Build Specifics

Suspension & Steering

  • Autocraft Slinky Long Travel Suspension with Icon Stage 1 Shocks
  • Metal Tech Rear Upper and Lower HD Control Arms
  • Slee Rear Coil 1” Spacer
  • Slee Front and Rear 2” Bump Stop Extenders
  • Ironman Front & Rear Panhard Bars
  • Slee HD Tie-Rod & Drag Link
  • FJ80 Front Sway Bar with new OEM bushings
  • Wit’s End Front Axle Caster Plates
  • Wit’s End Front and Rear Sway Bar Extensions
  • Roger Brown 1” Body Lift – Ultimate Kit
  • Old Man Emu HD Steering Stabilizer
  • OEM Front Control Arm Bushing Set


  • Revolution 5.29 Gears from RnR Auto
  • Harrop E-Lockers from Forge Specialties
  • Nitro Front and Rear Chromoly Axle Shafts
  • Toyo 37×13.50r17 Open Country M/T’s
  • SCS F5 17×9 Wheels (3.5″ BS) in Bronze
  • Terrain Tamer Rotors & Brake Pads from Land Cruiser Parts & Specialties
  • Slee Offroad Extended Stainless Steel Brake Lines
  • Wit’s End Tacoma Modified Front Double-Cardan Driveshaft

Armor, Cargo, & Recovery

  • ARB Front Bumper
  • Iron Pig Offroad Rear Bumper with Tire Carrier
  • Iron Pig Offroad Skid Plate & Crossmember
  • Metal Tech Rock Sliders
  • Engo SR12s 12k Winch
  • Prinsu Roof Rack
  • ARB Outback Rear Drawer Roller & Storage System


  • Switch-Pros SP8100 8-Switch Panel Power System
  • Cobra 75 CB Radio
  • Midland Micromobile MXT115 2-Way Radio
  • Various Blue Sea Systems Components
  • Joying 7 2GB 32GB Android 6.0 Head Unit
  • Enhanced ELM327 Bluetooth OBDII Adapter
  • Torque Pro Software for Android
  • Metra 70-8112 Stereo Adapter (70-1761 if not using factory amplifier)
  • Polk DB Series Speakers
  • Dometic CF110 Refrigerator
  • Slee Headlight Harness Upgrade
  • Philips 9012 HIR Low Beams
  • Philips 9011 HIR High Beams
  • Depo LED Smoke Taillights

Misc Items

  • Amsoil Gear Oil, Transmission Fluid, Brake Fluid, Bearing Grease, & Birfield Grease
  • Shell Rotella T6 Engine Oil
  • Terrain Tamer Front Axle Rebuild Kit
  • Wit’s End Toyota “Blue” High-Temperature Fan Clutch
  • Derale Power Steering Cooler
  • Gates Charcoal Canister
  • Wit’s End Radiator Hose, Rear Heater Bypass, & Clamp Kit
  • Wit’s End Knuckle Stud Kit
  • Hopkins 11143405 Plug-In Simple Vehicle Wiring Kit
  • OEM Rear Axle Rebuild Parts from Land Cruiser Parts & Specialties
  • OEM parts used whenever possible for baselining and general maintenance items sourced from Land Cruiser Parts & Specialties, Valley Hybrids, and my local Toyota dealership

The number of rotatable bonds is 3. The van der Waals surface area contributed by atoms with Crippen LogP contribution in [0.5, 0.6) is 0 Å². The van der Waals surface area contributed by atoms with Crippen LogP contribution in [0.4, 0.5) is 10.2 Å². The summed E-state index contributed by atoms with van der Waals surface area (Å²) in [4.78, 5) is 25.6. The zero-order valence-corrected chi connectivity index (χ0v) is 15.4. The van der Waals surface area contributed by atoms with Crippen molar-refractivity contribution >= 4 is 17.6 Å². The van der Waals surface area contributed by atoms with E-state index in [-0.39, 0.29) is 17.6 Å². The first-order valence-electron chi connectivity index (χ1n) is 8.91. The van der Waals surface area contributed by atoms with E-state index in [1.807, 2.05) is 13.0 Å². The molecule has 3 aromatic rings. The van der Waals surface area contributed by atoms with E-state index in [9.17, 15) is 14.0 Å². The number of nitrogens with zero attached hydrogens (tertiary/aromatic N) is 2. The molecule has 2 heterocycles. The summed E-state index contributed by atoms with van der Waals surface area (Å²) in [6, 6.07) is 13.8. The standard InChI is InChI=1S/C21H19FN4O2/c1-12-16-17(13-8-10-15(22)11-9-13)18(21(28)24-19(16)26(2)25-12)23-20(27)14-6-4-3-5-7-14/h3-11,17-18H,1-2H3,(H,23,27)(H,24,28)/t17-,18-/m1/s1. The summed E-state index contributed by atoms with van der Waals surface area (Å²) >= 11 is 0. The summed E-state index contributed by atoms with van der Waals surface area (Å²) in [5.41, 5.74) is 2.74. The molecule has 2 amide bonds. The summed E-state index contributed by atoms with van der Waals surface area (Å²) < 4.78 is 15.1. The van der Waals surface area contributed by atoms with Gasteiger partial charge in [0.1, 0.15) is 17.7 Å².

Quite the scope of work and parts list!  Each part was carefully selected for function, reliability, and cost.  And with a build of this scope, everything must work together to achieve the desired result, certainly no easy task.  Stay tuned for more build specifics coming shortly in Project Evergreen Part 2.

A full list of suppliers and parts is available here.


#evergrn97 #projectevergreen #fzj80 #fzj80on37s #slinkylongarmsuspension etc…..


Thanks for the write up. I look forward to part two. If you get really froggy some detail about the parts selected, for example did you go with new axel shafts because they were coming out for maintenance or because you were sure the stock ones would fail. 5.29 gears because they were as low as you could go or you knew it would provide exact same ratio as stock setup?

Good questions.

I replaced the axle shafts, quite simply, based on the intended usage. Those Toyo 37×13.50’s are HEAVY, as is the rig, so by upgrading to chromoly shafts front and rear I am just adding a little insurance. I don’t drive like a maniac offroad so they should last a good long while.

As for the 5.29 gearing choice, its simply the “right” gearing for the trucks intended usage. Highway speed and associated engine RPM is fine (75 mph around 3k rpm), tows a trailer great, can still make it up a hill without downshifting all the time, and offroad it gives me the an excellent ratio for the technical stuff. The only change I plan to make in the near future is to rebuild and retrofit the transfer case with a set of 4:1 low range gears for a really nice crawl ratio.

It was very worth it IMHO. I will say that the purchase price of the rig was not unreasonable at all, and definitely in the ballpark of where I have seen some far more “worn” vehicles sell for. And its the little things like seals and gaskets being nice and pliable versus cracked and broken that make you assign worth to something like this. So many little things are simply “nice” versus another small headache that will nickle and dime you to death. But of course there are still items that need replacement simply due to age so I don’t mean to imply low mileage is the only consideration or that it means there is no work to be done.

Well, value is in the eye of the beholder. What I can say with 100% certainty is that working on a low mileage and indoor kept rig is a heck of a lot easier than the alternative(s). Starting with a solid platform is worth it IMHO as I can worry about the upgrade, not the base.

I’m so impressed with your patience to complete your project. Approximately how have you spent for this project if you don’t mind.
Do you have any issue with wind noise, if so please give details on how tou resolve it .
Thanks you !

Thanks! So the answer is no, I am not willing to share how much I spent on this build. What I can say, and can be seen from the list of parts and labor, is that it was done “correctly” and reliability is not an issue. I committed to the project the second I bought the base rig so essentially whatever it cost, within reason, was going to be the amount spent. I see far too many rigs built to the 75% point due to budget shock and they are just lacking in many aspects.

As for wind noise, no, I do not have any at all. The Prinsu rack is EXACTLY what I was hoping it would be, extremely sturdy and completely silent. I have owned other brand roof rack that were not silent at all…

Leave a Reply